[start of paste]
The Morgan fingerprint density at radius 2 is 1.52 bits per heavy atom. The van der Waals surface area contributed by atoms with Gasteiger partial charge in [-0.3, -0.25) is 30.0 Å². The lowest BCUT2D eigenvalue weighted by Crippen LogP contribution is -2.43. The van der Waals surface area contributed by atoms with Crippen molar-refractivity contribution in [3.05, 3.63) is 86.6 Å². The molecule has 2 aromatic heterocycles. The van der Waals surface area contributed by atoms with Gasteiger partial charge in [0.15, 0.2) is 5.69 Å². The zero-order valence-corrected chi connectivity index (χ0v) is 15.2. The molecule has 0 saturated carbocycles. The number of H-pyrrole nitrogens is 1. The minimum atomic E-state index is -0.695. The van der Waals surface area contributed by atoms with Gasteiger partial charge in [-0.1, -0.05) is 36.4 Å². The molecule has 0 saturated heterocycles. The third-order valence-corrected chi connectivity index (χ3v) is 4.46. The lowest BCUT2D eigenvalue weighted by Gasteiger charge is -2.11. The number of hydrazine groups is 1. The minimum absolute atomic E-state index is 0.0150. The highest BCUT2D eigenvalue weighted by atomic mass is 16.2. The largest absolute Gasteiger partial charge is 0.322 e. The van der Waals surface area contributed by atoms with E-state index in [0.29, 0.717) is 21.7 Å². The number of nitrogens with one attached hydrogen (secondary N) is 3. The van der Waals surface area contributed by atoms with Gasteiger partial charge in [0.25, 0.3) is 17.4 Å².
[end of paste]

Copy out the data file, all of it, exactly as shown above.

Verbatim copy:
The Morgan fingerprint density at radius 2 is 1.52 bits per heavy atom. The van der Waals surface area contributed by atoms with Gasteiger partial charge in [-0.3, -0.25) is 30.0 Å². The lowest BCUT2D eigenvalue weighted by Crippen LogP contribution is -2.43. The van der Waals surface area contributed by atoms with Crippen molar-refractivity contribution in [3.05, 3.63) is 86.6 Å². The molecule has 2 aromatic heterocycles. The van der Waals surface area contributed by atoms with Gasteiger partial charge in [0.15, 0.2) is 5.69 Å². The zero-order valence-corrected chi connectivity index (χ0v) is 15.2. The molecule has 0 saturated carbocycles. The number of H-pyrrole nitrogens is 1. The minimum atomic E-state index is -0.695. The van der Waals surface area contributed by atoms with Gasteiger partial charge in [-0.1, -0.05) is 36.4 Å². The molecule has 0 saturated heterocycles. The third-order valence-corrected chi connectivity index (χ3v) is 4.46. The lowest BCUT2D eigenvalue weighted by Gasteiger charge is -2.11. The number of hydrazine groups is 1. The minimum absolute atomic E-state index is 0.0150. The highest BCUT2D eigenvalue weighted by atomic mass is 16.2. The largest absolute Gasteiger partial charge is 0.322 e. The van der Waals surface area contributed by atoms with E-state index in [0.29, 0.717) is 21.7 Å². The number of nitrogens with one attached hydrogen (secondary N) is 3. The van der Waals surface area contributed by atoms with Gasteiger partial charge in [0.25, 0.3) is 17.4 Å².